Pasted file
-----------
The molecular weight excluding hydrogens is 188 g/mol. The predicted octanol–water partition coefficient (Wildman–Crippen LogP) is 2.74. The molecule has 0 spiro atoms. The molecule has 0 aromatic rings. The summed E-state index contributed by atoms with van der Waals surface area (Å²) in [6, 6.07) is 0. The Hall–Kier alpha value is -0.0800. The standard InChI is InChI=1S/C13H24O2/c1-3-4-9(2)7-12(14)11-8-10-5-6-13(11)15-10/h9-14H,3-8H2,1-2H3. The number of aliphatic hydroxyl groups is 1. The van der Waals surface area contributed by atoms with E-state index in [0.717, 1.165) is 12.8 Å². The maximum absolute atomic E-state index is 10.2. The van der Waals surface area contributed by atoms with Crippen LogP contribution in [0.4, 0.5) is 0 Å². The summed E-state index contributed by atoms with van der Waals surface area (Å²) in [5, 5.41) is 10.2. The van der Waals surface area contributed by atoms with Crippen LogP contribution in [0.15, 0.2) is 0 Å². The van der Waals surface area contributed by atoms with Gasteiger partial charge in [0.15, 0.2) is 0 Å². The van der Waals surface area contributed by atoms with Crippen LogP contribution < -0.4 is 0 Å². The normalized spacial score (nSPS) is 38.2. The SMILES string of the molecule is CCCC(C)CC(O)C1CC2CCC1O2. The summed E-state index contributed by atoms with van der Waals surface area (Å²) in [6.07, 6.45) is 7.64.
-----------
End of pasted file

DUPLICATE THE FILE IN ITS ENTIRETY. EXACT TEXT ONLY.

The molecular weight excluding hydrogens is 188 g/mol. The predicted octanol–water partition coefficient (Wildman–Crippen LogP) is 2.74. The molecule has 0 spiro atoms. The molecule has 0 aromatic rings. The summed E-state index contributed by atoms with van der Waals surface area (Å²) in [6, 6.07) is 0. The Hall–Kier alpha value is -0.0800. The standard InChI is InChI=1S/C13H24O2/c1-3-4-9(2)7-12(14)11-8-10-5-6-13(11)15-10/h9-14H,3-8H2,1-2H3. The number of aliphatic hydroxyl groups is 1. The van der Waals surface area contributed by atoms with E-state index in [0.717, 1.165) is 12.8 Å². The maximum absolute atomic E-state index is 10.2. The van der Waals surface area contributed by atoms with Crippen LogP contribution in [0.4, 0.5) is 0 Å². The summed E-state index contributed by atoms with van der Waals surface area (Å²) in [5, 5.41) is 10.2. The van der Waals surface area contributed by atoms with Crippen LogP contribution in [0.15, 0.2) is 0 Å². The van der Waals surface area contributed by atoms with Gasteiger partial charge in [0.15, 0.2) is 0 Å². The van der Waals surface area contributed by atoms with Crippen LogP contribution < -0.4 is 0 Å². The normalized spacial score (nSPS) is 38.2. The SMILES string of the molecule is CCCC(C)CC(O)C1CC2CCC1O2. The summed E-state index contributed by atoms with van der Waals surface area (Å²) in [6.07, 6.45) is 7.64.